Have you ever wanted to do a 4x4 trip, but you didn’t own a 4x4? Here is the perfect opportunity?
In 2015 Temba Travel will be hosting a new
4x4 Safari. There will be space for 10 vehicles: 5 private vehicles as well as
our own 4 Land Cruisers and 1 Mitsubishi. Customers will be able to rent
the four Land Cruisers to participate in the Safari at very affordable rates.
What makes this tour special is that Andries Erwee will be touring with the group as the guide. Andries is a FGASA registered and UNISA qualified tour guide. He has a MBL degree from UNISA and he is in the final phase of his Masters’ Degree in Wildlife Management. If you join us on this journey you will have a highly qualified and entertaining tour leader.
We don’t believe that it is necessary to drive in a convoy. You will be able to follow the leader or you will be free to drive at your own pace.
This is a wild tour off the beaten track. Don’t expect a lot of tarred roads - rather very loose sand, water and other 4x4 challenges. You don’t need to be an experienced 4x4 driver. If you so wish, your tour leader and other guests will help you.
The tour will start at Victoria Falls and finish in Maun, with the possibility of an extension to Johannesburg. Our price of just R9 000 per person will include air-ticket from Victoria Falls to Johannesburg for those who hire a vehicle from us, excellent food, all camping and entrance fees.
DAY 1: Victoria Falls
You arrive in Victoria Falls with FlyAfrica and this afternoon you get the opportunity to visit the falls. You receive your vehicle at Victoria Falls Rest Camp.
We linger in the Zambezi Region. The region is of course better known as the Caprivi Strip, but the name was changed in 2013. The region is a narrow protrusion of Namibia 450km eastward from the Kavango Region, nudged inbetween Botswana, Angola and Zambia.
The area first gained prominence in 1890 when the German government occupied the East African island Zanzibar. The British were not amused and the matter was settled by swopping Zanzibar for this strip of land. The Germans named the area after the then German chancellor, who went by the lofty name of General Count Georg Leo von Caprivi di Caprara di Montecuccoli.
The Zambezi Region offers something for everybody. Although some parts are accessible in a 2-wheel drive (the Popa Falls and the Mahango Game Park), the eastern parts can only be explored in a 4-wheel drive. There are four perennial rivers (Zambezi, Kwando, Chobe and Linyanti) and four National Parks (Mamili, Mudumu, Mahango and Bwabwata). Because of the abundance of water, the region is home to 600 species of birds, four of the Big Five, and an amazing variety of flora.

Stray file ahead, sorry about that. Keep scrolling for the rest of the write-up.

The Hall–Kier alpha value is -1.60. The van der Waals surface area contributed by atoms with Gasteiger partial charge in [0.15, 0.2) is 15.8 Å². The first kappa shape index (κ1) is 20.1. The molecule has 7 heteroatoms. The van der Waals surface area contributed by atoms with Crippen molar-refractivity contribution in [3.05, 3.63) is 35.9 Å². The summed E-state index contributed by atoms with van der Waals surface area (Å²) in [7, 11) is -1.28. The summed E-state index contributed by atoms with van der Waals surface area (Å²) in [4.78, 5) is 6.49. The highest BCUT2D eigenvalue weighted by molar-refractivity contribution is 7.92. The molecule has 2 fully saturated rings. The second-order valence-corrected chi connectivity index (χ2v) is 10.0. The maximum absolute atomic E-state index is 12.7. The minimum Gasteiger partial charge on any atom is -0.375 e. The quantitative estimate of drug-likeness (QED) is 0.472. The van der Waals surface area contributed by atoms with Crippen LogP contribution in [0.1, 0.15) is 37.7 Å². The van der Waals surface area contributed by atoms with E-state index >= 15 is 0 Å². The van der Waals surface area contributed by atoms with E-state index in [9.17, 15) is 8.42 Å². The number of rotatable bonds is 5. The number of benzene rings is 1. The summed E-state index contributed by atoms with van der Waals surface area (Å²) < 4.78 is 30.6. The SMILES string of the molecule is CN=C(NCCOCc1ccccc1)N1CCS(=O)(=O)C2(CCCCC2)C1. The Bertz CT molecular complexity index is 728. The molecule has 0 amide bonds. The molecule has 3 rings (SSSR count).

DAY 2: Kwando Camp
We don’t want to drive too far in one day and we therefore decided to overnight at Camp Kwando. Kwando Camp is just outside the well-known Mudumu National Park in the Zambezi Region. This luxury camp offers spectacular views over the Kwando River. They offer game drives and game cruises on the Kwando River and in the Mamili and Mudumu National Park.
Situated between the main building and the island, the camping area is shaded by trees to provide relief from the heat during the hotter hours of the day. It allows for approximately ten camping sites on carefully maintained lawns. The facilities provide showers, toilets and washbasins as well as laundry facilities. Hot and cold water is available.
DAY 3-5: Nkasa Rupara (Mamili National Park)
The name of the park is derived from the last 7 chiefs who, since 1864, reigned over the Mafwe people in this part of the Zambezi Region. Up to 2012 it was better known as the Mamili National Park, but since then goes by the name of Nkasa Ruparara or Nkasa Lupala. The park was proclaimed in 1990 and is nestled in the curve that the Kwando River makes where it changes direction 1 000km from its source.
It is Namibia’s biggest wetland with conservation status and when the river is in flood, up to 80% of the park can be submerged. The Linyanti River is riddled with reed beds, papyrus swamps and twisting channels and the two islands of Lupala and Nkasa. It is a haven for birs and other animal species.
Mamili is a remote and seldomly visited 4x4-only country where special caution must be taken to avoid becoming stuck. Totally self-contained camping exist at Rupara, Shivumu Pool and Mparemure (no facilities).
DAY 6-7: Ngepi Camp
Ngepi Camp offers a Namibian river adventure the environmentally responsible way. The camp is situated on an island in the swampy northern reaches of the Kavango River in the Zambezi. Ngepi Camp borders on the Bwabwata National Park (a merger of the Caprivi National Park and the Mahango Game Park). Therefore, expect to see Sable antelope, hippos, lion, leopard, buffalo, elephant and Roan antelope during your stay.
Ngepi’s camping sites are each provided with its own water supply and an environmentally friendly power point. The ablution facilities are equipped with solar hot water showers and the sites are lit at night by means of solar power.
Ngepi Camp boasts huge trees, which means that your tent will most likely be pitched in cool shade. The en-suite bush huts provide family accommodation, each with a double bed and two single beds. If you have never slept in a tree house before – this is your chance! Ngepi Camp offers a number of en-suite tree houses overlooking the Kavango River. As with the camping sites, the bush huts and tree houses are equipped with solar power.
DAY 8-10: KHAUDUM NATIONAL PARK